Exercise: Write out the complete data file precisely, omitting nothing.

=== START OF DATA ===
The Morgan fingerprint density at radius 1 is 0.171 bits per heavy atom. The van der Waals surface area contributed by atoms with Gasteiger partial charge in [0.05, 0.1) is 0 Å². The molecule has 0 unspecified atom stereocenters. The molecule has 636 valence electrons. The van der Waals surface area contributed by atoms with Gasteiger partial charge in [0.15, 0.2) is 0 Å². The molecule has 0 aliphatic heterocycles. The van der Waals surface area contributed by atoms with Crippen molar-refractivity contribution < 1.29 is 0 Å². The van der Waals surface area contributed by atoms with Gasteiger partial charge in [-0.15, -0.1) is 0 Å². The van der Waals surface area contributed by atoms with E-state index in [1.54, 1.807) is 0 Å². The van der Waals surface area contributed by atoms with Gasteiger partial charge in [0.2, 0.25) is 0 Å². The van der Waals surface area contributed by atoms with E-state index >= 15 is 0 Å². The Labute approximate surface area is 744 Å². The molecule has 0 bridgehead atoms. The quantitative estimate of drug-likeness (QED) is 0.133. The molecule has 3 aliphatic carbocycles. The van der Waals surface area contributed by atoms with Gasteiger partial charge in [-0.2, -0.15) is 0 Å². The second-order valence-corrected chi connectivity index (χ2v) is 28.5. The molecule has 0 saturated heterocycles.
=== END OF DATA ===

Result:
The Morgan fingerprint density at radius 1 is 0.171 bits per heavy atom. The van der Waals surface area contributed by atoms with Gasteiger partial charge in [0.05, 0.1) is 0 Å². The molecule has 0 unspecified atom stereocenters. The molecule has 636 valence electrons. The van der Waals surface area contributed by atoms with Gasteiger partial charge in [0.15, 0.2) is 0 Å². The molecule has 0 aliphatic heterocycles. The van der Waals surface area contributed by atoms with Crippen molar-refractivity contribution < 1.29 is 0 Å². The van der Waals surface area contributed by atoms with Gasteiger partial charge in [-0.15, -0.1) is 0 Å². The van der Waals surface area contributed by atoms with E-state index in [1.54, 1.807) is 0 Å². The van der Waals surface area contributed by atoms with Gasteiger partial charge in [0.2, 0.25) is 0 Å². The van der Waals surface area contributed by atoms with E-state index >= 15 is 0 Å². The Labute approximate surface area is 744 Å². The molecule has 0 bridgehead atoms. The quantitative estimate of drug-likeness (QED) is 0.133. The molecule has 3 aliphatic carbocycles. The van der Waals surface area contributed by atoms with Gasteiger partial charge in [-0.2, -0.15) is 0 Å². The second-order valence-corrected chi connectivity index (χ2v) is 28.5. The molecule has 0 saturated heterocycles.